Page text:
It’s a string thing

Following an investigation by the Associated Press, the world’s media has been awash with stories questioning the medical value of flossing in recent weeks.

For the investigation, the AP looked at ‘the most rigorous research’ conducted over the last decade, focusing on 25 studies that compared the use of a toothbrush with the combination of toothbrush and floss.

The investigation found that the evidence of flossing is ‘weak, very unreliable’, of ‘very low quality’, and carries ‘a moderate to large potential for bias’.

However as Professor Damien Walmsley, scientific advisor to the British Dental Association (BDA) points out: ‘the difficulty is trying to get good evidence. People are different and studies are costly to do.’

In light of the news that there’s a lack of evidence supporting the benefits of using dental floss, key opinion leaders and health organisations have been highlighting the importance of regular interdental cleaning.

So what do the experts say?

“Small interdental brushes are preferable for cleaning the area in between teeth, where there is space to do so. Floss is of very little value unless the spaces between your teeth are too tight for the interdental brushes to fit without causing harm or hurting.”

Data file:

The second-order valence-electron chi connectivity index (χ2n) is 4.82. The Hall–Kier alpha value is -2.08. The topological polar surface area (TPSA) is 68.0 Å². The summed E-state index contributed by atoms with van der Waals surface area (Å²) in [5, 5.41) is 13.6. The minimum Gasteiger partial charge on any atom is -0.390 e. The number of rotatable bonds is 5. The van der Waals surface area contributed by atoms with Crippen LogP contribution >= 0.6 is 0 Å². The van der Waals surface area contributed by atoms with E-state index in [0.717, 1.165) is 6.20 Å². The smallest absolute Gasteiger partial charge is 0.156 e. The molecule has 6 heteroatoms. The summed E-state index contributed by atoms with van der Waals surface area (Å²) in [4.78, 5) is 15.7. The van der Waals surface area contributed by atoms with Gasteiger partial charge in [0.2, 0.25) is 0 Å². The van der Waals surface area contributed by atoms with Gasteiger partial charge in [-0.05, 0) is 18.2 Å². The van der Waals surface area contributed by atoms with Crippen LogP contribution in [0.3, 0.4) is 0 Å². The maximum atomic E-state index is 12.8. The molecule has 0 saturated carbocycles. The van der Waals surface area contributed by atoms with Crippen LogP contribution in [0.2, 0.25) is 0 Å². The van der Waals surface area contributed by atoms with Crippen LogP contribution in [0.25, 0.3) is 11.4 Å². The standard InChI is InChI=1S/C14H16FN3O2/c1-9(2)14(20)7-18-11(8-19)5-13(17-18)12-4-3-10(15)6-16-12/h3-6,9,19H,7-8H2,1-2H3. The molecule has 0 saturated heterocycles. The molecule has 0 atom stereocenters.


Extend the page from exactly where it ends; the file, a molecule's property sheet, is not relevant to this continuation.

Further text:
Professor Damien Walmsley

“Evidence supports the use of small interdental brushes for cleaning between teeth, where there is space, in preference to flossing. Floss is not a waste of time – it is a viable alternative to interdental brushing where appropriate. Public England Health makes a similar recommendation’’ – Philip Ower BSP President

Dental professionals have a duty to ensure patients understand the difference between flossing and interdental cleaning and recognise the importance of using interdental brushes as part of their oral hygiene routine at home.

from the magazine Oral Health Vol No 4